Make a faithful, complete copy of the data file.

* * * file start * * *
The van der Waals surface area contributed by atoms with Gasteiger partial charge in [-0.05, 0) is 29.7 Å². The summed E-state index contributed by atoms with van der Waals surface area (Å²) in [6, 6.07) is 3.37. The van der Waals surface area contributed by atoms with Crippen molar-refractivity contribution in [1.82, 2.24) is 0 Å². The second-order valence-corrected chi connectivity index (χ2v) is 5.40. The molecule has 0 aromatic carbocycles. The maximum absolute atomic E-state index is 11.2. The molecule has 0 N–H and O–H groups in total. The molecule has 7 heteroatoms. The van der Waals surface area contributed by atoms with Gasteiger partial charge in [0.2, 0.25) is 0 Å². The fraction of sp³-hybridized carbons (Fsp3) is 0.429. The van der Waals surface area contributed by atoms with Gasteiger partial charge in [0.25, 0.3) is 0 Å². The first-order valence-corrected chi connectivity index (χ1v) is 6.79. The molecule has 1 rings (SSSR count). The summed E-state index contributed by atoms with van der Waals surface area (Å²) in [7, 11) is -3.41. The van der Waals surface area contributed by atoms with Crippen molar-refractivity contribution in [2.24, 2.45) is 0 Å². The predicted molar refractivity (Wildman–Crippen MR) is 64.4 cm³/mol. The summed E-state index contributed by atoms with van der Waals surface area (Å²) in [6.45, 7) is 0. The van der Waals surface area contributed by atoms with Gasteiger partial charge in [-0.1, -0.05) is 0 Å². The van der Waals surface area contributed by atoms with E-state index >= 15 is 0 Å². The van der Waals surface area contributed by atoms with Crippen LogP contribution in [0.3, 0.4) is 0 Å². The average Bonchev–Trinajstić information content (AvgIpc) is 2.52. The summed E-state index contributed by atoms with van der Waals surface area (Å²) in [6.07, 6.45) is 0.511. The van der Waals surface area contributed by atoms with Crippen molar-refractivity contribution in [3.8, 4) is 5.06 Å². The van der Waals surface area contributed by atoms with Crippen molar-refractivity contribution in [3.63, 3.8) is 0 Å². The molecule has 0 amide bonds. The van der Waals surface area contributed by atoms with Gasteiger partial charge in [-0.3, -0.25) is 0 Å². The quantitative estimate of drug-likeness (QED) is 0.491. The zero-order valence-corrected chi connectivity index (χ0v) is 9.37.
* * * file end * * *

The van der Waals surface area contributed by atoms with Gasteiger partial charge in [-0.05, 0) is 29.7 Å². The summed E-state index contributed by atoms with van der Waals surface area (Å²) in [6, 6.07) is 3.37. The van der Waals surface area contributed by atoms with Crippen molar-refractivity contribution in [1.82, 2.24) is 0 Å². The second-order valence-corrected chi connectivity index (χ2v) is 5.40. The molecule has 0 aromatic carbocycles. The maximum absolute atomic E-state index is 11.2. The molecule has 0 N–H and O–H groups in total. The molecule has 7 heteroatoms. The van der Waals surface area contributed by atoms with Gasteiger partial charge in [0.2, 0.25) is 0 Å². The fraction of sp³-hybridized carbons (Fsp3) is 0.429. The van der Waals surface area contributed by atoms with Gasteiger partial charge in [0.25, 0.3) is 0 Å². The first-order valence-corrected chi connectivity index (χ1v) is 6.79. The molecule has 1 rings (SSSR count). The summed E-state index contributed by atoms with van der Waals surface area (Å²) in [7, 11) is -3.41. The van der Waals surface area contributed by atoms with Crippen molar-refractivity contribution in [2.24, 2.45) is 0 Å². The predicted molar refractivity (Wildman–Crippen MR) is 64.4 cm³/mol. The summed E-state index contributed by atoms with van der Waals surface area (Å²) in [6.45, 7) is 0. The van der Waals surface area contributed by atoms with Gasteiger partial charge in [-0.1, -0.05) is 0 Å². The van der Waals surface area contributed by atoms with E-state index >= 15 is 0 Å². The van der Waals surface area contributed by atoms with Crippen LogP contribution in [0.3, 0.4) is 0 Å². The average Bonchev–Trinajstić information content (AvgIpc) is 2.52. The summed E-state index contributed by atoms with van der Waals surface area (Å²) in [6.07, 6.45) is 0.511. The van der Waals surface area contributed by atoms with Crippen molar-refractivity contribution in [3.8, 4) is 5.06 Å². The van der Waals surface area contributed by atoms with Crippen molar-refractivity contribution in [3.63, 3.8) is 0 Å². The molecule has 0 amide bonds. The van der Waals surface area contributed by atoms with Gasteiger partial charge in [-0.3, -0.25) is 0 Å². The quantitative estimate of drug-likeness (QED) is 0.491. The zero-order valence-corrected chi connectivity index (χ0v) is 9.37.